Care Experience is something many Care Experienced Australians have learned to keep to themselves and never discuss.
This is reinforced by the stigma that we feel, the shame that is placed on us and the concern to not hurt our loved ones.
There are other clues to never raise your Care Experience. Not having photographs – you cannot be identified as being ‘in care’ because everyone recognises that you will likely face additional stigma. Not having access to your records – other people will be stigmatised and their own right to privacy. Being asked constantly about your Care Experience and then seeing the faces of people making assessments of why you are Care Experienced and being compared to others.
As a social welfare worker with more than 30 years practice, I learned early on not to talk about my childhood.
It first happened at University where I was told, “that might be an issue for you, have you thought about doing something else?” Such discussions would lead to judgement from others about my ‘motivation’ to work in the field, my colleagues trying to look up my files out of concern’ not to ‘trigger’ me with families I would work with.
In short, I learned not to discuss this with anyone, including my own family.
Many years ago, as a homeless young person who had walked out of a care home, I remember thinking surely we can do better than this, better than letting a young person walk out and live on a bench, better than implied blame for my own Care Experience.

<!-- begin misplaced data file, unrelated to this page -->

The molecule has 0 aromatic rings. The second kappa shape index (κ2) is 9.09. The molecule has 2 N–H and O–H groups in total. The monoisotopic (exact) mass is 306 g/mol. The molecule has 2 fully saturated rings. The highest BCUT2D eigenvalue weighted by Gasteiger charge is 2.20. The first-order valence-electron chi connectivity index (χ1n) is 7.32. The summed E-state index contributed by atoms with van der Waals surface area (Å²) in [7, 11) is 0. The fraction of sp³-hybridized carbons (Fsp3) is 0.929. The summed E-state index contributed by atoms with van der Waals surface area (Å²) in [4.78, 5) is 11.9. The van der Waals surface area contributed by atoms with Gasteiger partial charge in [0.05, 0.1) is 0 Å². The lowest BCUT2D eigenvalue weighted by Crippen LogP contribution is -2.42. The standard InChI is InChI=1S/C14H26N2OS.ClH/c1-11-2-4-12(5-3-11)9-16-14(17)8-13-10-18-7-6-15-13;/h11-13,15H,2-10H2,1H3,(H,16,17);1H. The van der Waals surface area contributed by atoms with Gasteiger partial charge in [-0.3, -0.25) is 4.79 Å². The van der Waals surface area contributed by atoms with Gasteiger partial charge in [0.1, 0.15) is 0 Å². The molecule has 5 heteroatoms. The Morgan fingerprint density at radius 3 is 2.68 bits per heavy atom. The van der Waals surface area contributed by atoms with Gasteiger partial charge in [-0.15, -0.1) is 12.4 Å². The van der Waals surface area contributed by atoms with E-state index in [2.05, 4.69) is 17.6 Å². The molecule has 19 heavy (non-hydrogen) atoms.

Surely we can love Care Experienced people, more than triaging, case managing, therapising, moving, blaming, case planning and limiting Care Experienced people.
My motivation to do this work has always remained focused, to make Care Experience a better experience.
Two and half years ago, I took a role in Scotland with Care Experienced people. Soon after commencing, I disclosed that I am Care Experienced.
Instead of judgement, I got a hug, acceptance and love. We don’t talk about LOVE very much with Care Experienced people and we demonstrate even less. The excuses include, ‘ it might trigger them’, ‘a real concern for their wellbeing’, or ‘it might be an issue for them’.
It’s always the same but the real reason is fear;
fear of what loving someone might change in us,
fear of our control being shared,
fear of their voice.